by Devi Ramkissoon
AFSC, Project Voice Communications and Policy Advocate
House Revisits Immigration Past and Shortfalls
Throughout March, the House Judiciary Subcommittee on Immigration, Citizenship, Refugees, Border Security, and International Law, chaired by Zoe Lofgren (D-CA) has hosted a series of hearings focused on immigration reform issues. These hearings lay the groundwork for consideration of a House immigration bill and provide insight on the views and questions of members of Congress on immigration.
Past, Present, and Future: A Historic and Personal Reflection
The first of these hearings, entitled "Past, Present, and Future: A Historic and Personal Reflection on American Immigration," took place on Ellis Island. Two panels included the participation of the Office of Border Patrol Department of Homeland Security and several academicians. In addition, five Subcommittee members attended the hearing (Chairwoman Zoe Lofgren (D-CA), Ranking Member Steve King (R-IA), Representatives Sheila Jackson-Lee (D-CA), Linda Sanchez (D-CA) and Luis V. Gutierrez (D-IL), who recently introduced the STRIVE Act of 2007.
The members traced their personal immigration histories and questioned the academicians on the nation's immigrant past. Chairwoman Lofgren noted that, forty percent of Americans trace their roots to a relative who came through Ellis Island.
Historic Discrimination against Immigrants
In addition to the history of admissions, members heard testimony on the history of immigrants' reception in America. As Professor Tichenor (State University of New Jersey) noted, "Each wave of 'new' immigrants has been scored by critics as incapable of successfully joining our ranks, only later to distinguish themselves among our most loyal and accomplished citizens." Representative Luis V. Gutierrez cited the historic arguments made against Irish and Italian immigrants as examples of past discrimination.
Scholars link immigrants and the economy
Professor Dan Siciliano (corporate governance professor, Stanford Law School) suggested, "Immigrants have helped increase wages in recent years." He said that recent research demonstrates that the record immigration between 1990 and 2004 had helped to increase wages in the United States. Immigrants could also help to offset the aging of the "baby boom" generation, said Dowell Myers, a demographer from the University of Southern California.
Fence is Not "Single Solution"
Border Patrol official, David V. Aguilar, suggested that a well designed immigration reform program could help mitigate the flow of immigrants and help the government do its job. Aguilar also stated that a fence was not the "single solution." "The vast majority of that clutter, that chaos at our Southern border, is seeking economic employment," Mr. Aguilar said.
20 Years Later: Shortfalls of the 1986 Legislation (IRCA)
The second major hearing on the "Shortfalls of the 1986 Immigration Reform Legislation," on April 19, 2007 focused on the negative impact of the 1986 Immigration Reform and Control Act (IRCA) on immigration policy in the United States. Panelist Muzaffar A. Chishti (director of Migration Policy Institute's office at NYU School of Law) cited IRCA as "the first major attempt by Congress to address the problems of unauthorized migration." Its provisions included increasing border security, implementing sanctions for employers to prevent the hiring of undocumented immigrants, and implementing a type of "amnesty" for undocumented immigrants who met certain criteria, and through the Special Agricultural Worker Program (SAW), legalizing unauthorized agricultural workers who had worked at least ninety days.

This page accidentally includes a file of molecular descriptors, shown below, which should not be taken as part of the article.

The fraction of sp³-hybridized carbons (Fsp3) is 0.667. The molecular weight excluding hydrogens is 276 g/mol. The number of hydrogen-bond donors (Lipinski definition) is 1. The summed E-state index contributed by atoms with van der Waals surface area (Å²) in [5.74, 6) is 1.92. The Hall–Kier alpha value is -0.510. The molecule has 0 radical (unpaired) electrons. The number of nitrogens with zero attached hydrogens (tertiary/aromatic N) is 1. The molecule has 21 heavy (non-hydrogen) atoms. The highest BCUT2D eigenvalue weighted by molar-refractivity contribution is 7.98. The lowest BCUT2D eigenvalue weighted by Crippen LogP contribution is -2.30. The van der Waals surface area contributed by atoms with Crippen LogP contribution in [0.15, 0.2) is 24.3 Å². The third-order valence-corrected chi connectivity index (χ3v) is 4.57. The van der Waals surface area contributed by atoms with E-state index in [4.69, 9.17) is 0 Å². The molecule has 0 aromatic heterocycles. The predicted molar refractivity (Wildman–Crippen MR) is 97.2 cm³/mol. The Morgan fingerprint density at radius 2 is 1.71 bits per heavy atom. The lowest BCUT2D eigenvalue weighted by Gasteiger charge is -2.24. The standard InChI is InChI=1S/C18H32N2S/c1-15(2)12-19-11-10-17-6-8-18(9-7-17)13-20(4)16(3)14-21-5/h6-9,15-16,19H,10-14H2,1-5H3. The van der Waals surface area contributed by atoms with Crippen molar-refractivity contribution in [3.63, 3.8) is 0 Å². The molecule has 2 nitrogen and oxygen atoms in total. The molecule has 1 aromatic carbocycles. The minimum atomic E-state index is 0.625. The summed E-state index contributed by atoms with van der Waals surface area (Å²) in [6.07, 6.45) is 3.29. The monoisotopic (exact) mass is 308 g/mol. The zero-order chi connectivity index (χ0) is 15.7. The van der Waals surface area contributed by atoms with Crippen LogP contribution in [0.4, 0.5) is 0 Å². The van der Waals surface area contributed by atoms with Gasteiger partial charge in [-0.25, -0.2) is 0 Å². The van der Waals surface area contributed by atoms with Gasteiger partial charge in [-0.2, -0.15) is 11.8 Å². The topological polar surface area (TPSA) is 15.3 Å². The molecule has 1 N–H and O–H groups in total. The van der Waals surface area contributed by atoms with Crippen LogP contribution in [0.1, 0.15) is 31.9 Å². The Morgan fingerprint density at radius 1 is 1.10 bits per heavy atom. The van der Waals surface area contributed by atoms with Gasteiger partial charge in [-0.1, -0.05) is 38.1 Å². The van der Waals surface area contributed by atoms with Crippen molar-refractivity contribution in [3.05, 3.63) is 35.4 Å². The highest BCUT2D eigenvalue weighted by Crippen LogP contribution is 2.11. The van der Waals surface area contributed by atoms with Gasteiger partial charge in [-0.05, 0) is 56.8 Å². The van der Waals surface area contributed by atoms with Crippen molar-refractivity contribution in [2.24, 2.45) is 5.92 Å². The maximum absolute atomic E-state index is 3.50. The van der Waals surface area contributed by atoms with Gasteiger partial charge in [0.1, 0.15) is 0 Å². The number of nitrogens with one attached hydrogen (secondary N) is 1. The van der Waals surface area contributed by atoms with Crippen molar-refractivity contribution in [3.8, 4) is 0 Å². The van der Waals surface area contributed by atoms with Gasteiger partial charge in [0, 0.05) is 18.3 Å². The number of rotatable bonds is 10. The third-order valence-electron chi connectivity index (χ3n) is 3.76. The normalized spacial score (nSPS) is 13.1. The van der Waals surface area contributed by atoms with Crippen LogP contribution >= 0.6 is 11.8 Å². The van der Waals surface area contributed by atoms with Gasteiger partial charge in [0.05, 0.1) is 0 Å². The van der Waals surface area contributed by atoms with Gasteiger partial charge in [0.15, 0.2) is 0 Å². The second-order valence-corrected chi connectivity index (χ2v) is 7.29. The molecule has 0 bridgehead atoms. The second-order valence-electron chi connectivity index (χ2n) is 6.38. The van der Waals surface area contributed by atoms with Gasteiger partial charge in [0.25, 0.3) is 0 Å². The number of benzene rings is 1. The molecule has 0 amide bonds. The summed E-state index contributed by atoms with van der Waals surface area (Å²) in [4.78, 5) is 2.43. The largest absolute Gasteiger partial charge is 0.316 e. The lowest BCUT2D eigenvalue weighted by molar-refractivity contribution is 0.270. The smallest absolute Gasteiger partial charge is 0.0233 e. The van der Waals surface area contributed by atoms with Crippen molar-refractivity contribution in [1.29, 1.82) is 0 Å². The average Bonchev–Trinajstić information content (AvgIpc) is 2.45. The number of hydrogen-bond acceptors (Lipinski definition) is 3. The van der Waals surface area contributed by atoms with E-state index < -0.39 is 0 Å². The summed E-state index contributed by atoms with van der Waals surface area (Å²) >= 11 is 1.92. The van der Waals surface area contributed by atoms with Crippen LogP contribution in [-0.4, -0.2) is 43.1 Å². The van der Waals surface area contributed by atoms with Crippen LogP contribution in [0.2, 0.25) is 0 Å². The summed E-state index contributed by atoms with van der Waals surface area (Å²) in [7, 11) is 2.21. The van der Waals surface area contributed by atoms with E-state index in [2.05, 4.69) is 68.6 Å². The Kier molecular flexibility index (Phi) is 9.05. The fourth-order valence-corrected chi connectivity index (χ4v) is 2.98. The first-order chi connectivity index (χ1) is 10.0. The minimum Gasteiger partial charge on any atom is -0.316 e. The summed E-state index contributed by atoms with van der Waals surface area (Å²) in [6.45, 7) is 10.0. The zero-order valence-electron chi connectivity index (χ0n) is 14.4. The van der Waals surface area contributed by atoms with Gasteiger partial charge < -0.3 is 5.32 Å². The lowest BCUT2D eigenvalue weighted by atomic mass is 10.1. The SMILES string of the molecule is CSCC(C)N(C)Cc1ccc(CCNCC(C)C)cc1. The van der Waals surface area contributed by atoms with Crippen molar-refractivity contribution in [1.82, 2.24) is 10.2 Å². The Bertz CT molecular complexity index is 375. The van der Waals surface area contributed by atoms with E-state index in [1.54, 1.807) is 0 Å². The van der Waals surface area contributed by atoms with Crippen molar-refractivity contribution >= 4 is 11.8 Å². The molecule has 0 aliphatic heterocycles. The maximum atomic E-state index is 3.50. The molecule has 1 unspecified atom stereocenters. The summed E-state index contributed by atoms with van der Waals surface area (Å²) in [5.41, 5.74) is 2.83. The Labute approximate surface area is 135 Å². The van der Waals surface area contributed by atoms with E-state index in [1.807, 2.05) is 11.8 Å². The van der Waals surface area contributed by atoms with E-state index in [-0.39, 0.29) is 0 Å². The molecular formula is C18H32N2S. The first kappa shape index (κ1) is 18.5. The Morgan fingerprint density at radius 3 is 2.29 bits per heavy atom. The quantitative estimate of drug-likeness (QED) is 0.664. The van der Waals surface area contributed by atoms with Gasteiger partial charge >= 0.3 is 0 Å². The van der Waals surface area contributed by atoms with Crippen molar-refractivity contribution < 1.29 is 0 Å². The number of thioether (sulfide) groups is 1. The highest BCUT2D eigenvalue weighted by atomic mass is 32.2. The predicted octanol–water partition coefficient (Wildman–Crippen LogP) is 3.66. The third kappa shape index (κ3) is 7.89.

The panelists explored the failures of IRCA from various angles. According to Chisthi, the ultimate downfall of IRCA stemmed from its narrow focus, which only addressed the issues of undocumented immigration and did not foresee the problems related to future immigration and the labor market demand for immigrant workers. Rosemary Jenks, director of government relations for Numbers USA and an organization which supports reducing immigration, opposed this view by stating that the major setbacks of IRCA included its focus on amnesty, the government's failure to enforce employer sanctions and prevent the rise of fraudulent documents. Conversely, research by the AFSC on the affect of employer sanctions indicates that 1986 employer sanctions were ineffective and harmful.
The panelists also examined several possible solutions to the current immigration debate. Chisthi explored the possibility of creating a "provisional worker category for jobs that are not seasonal or temporary" while Stephen Legomsky (Professor, Washington University- St. Louis) suggested awarding 2A's (i.e., spouses and unmarried children under the age of 21 of legal permanent residents) the same status that immediate relatives of U.S. citizens receive.
Professor Stephen Pitti (Yale University) focused on the impact of future legislation on immigrants from Mexico, "Any future guest worker program signed with Mexico must allow migrants to join organizations in the United States without risk of penalty; it must allow migrants to leave employers who do not comply with the terms of the program without great difficulty; and it must require both close governmental and nongovernmental monitoring of working conditions - by private organizations, unions, churches, and other groups - to investigate the operations of the program."